CAPE TOWN (Reuters) - A South African startup is hoping to cash in on a growing global taste for canned wines as a lighter, more convenient alternative to bottles.
Canned wines are already on sale in the United States, parts of Europe and elsewhere, but they are a novelty in South Africa, which is one of the world’s top 10 wine producers.
The startup, Uncanny Wines, based outside South Africa’s tourist hub Cape Town, says it is targeting domestic drinkers first but has its eye on the export market. The global wine industry is estimated to be worth nearly $400 billion.
The company’s cans of premium red and white wines are the first to be certified by South Africa’s Wine and Spirit Board.
“The initial response has been overwhelming, it’s going really well, and in the next few weeks we will be available countrywide in Pick n’ Pay stores,” said co-owner Arnold Vlok, referring to a major South African retailer.
“We are very close to exporting to the U.S., where this market is well-established, and I think the European market is especially responsive to the benefits which we add to the product, which is no sulphur-added and vegan-friendly,” said Vlok, speaking in a cellar where the company’s wines ferment.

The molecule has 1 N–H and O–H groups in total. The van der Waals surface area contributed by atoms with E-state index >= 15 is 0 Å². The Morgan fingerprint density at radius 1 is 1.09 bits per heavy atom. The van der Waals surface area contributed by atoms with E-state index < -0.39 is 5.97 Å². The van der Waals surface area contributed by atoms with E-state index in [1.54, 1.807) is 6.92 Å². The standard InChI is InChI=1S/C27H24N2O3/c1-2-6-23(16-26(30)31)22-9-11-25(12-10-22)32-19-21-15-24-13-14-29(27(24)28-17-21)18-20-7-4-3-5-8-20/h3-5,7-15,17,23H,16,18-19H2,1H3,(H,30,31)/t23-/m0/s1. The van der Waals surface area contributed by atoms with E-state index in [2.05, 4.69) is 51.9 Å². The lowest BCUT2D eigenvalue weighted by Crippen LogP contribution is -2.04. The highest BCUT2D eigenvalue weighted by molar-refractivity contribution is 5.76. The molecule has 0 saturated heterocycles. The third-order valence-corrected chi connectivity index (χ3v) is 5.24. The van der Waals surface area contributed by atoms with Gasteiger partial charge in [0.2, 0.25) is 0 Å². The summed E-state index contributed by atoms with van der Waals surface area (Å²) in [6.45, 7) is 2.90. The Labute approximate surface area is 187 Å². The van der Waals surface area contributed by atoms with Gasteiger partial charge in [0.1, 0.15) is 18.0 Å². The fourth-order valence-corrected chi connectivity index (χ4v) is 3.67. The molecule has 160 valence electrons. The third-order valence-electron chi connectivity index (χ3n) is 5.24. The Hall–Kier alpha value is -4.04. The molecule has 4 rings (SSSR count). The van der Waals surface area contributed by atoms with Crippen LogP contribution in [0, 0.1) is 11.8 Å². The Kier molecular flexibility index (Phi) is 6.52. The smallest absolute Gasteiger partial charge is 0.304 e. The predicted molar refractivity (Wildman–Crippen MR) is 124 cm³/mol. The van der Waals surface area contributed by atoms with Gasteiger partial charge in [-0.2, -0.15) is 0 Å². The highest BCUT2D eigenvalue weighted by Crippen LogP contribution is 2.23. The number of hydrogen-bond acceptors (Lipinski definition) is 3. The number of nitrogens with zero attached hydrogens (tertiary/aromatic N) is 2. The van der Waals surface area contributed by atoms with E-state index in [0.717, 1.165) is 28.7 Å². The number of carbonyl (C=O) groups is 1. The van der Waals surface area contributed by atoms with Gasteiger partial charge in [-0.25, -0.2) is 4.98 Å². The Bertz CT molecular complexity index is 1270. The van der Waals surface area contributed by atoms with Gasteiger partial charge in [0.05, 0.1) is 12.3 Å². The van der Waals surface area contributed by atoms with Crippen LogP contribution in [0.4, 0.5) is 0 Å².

Uncanny sells its 250 ml aluminum can for around 40 rand ($2.67) each, using popular Chenin Blanc and Merlot grape varieties. It expects to launch a Pinotage Rosé soon.
At the Wijn boutique wine bar in Paarl, which has started stocking the canned wine, customers seemed pleasantly surprised.
“Considering it’s from a can, I had my suspicions, but I have to say it’s one of the nicer Merlots I’ve tasted,” said Brandon Schlemmert, 21, after trying the product for the first time.
“It is very convenient… You can put it in a cooler if you prefer that, you can take it anywhere basically,” he said.
Reporting by Wendell Roelf; Editing by Alexander Winning and Gareth Jones
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